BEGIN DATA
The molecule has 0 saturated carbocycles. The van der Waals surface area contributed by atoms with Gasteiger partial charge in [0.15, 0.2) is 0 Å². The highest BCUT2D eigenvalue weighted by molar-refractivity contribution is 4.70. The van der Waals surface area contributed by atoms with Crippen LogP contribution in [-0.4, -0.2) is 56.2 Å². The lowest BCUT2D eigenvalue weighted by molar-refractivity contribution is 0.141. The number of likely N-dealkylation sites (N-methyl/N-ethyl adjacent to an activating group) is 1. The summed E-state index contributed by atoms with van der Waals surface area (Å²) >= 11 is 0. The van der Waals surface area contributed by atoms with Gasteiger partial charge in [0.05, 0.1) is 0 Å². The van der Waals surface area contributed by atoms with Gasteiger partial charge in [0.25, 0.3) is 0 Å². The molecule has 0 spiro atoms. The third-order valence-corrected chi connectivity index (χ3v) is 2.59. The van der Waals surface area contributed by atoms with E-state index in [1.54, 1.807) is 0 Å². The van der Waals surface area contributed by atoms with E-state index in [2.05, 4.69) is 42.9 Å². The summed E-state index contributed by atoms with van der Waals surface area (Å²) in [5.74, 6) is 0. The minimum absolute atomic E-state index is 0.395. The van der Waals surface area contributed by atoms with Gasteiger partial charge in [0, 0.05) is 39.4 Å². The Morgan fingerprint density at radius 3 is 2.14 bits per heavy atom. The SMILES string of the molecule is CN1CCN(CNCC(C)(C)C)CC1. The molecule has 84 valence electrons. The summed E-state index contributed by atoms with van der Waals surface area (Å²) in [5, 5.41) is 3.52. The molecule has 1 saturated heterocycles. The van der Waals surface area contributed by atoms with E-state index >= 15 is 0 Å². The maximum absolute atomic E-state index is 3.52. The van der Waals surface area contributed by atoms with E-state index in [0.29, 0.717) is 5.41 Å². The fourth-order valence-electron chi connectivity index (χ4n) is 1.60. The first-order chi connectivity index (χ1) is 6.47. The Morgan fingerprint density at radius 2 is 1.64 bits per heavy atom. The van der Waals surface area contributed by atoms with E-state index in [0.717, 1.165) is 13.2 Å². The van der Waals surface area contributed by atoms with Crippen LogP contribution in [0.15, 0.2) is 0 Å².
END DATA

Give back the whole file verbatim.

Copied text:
The molecule has 0 saturated carbocycles. The van der Waals surface area contributed by atoms with Gasteiger partial charge in [0.15, 0.2) is 0 Å². The highest BCUT2D eigenvalue weighted by molar-refractivity contribution is 4.70. The van der Waals surface area contributed by atoms with Crippen LogP contribution in [-0.4, -0.2) is 56.2 Å². The lowest BCUT2D eigenvalue weighted by molar-refractivity contribution is 0.141. The number of likely N-dealkylation sites (N-methyl/N-ethyl adjacent to an activating group) is 1. The summed E-state index contributed by atoms with van der Waals surface area (Å²) >= 11 is 0. The van der Waals surface area contributed by atoms with Gasteiger partial charge in [0.05, 0.1) is 0 Å². The van der Waals surface area contributed by atoms with Gasteiger partial charge in [0.25, 0.3) is 0 Å². The molecule has 0 spiro atoms. The third-order valence-corrected chi connectivity index (χ3v) is 2.59. The van der Waals surface area contributed by atoms with E-state index in [1.54, 1.807) is 0 Å². The van der Waals surface area contributed by atoms with E-state index in [2.05, 4.69) is 42.9 Å². The summed E-state index contributed by atoms with van der Waals surface area (Å²) in [5.74, 6) is 0. The minimum absolute atomic E-state index is 0.395. The van der Waals surface area contributed by atoms with Gasteiger partial charge in [0, 0.05) is 39.4 Å². The Morgan fingerprint density at radius 3 is 2.14 bits per heavy atom. The SMILES string of the molecule is CN1CCN(CNCC(C)(C)C)CC1. The molecule has 84 valence electrons. The summed E-state index contributed by atoms with van der Waals surface area (Å²) in [5, 5.41) is 3.52. The molecule has 1 saturated heterocycles. The van der Waals surface area contributed by atoms with E-state index >= 15 is 0 Å². The maximum absolute atomic E-state index is 3.52. The van der Waals surface area contributed by atoms with E-state index in [0.29, 0.717) is 5.41 Å². The fourth-order valence-electron chi connectivity index (χ4n) is 1.60. The first-order chi connectivity index (χ1) is 6.47. The Morgan fingerprint density at radius 2 is 1.64 bits per heavy atom. The van der Waals surface area contributed by atoms with E-state index in [0.717, 1.165) is 13.2 Å². The van der Waals surface area contributed by atoms with Crippen LogP contribution in [0.15, 0.2) is 0 Å².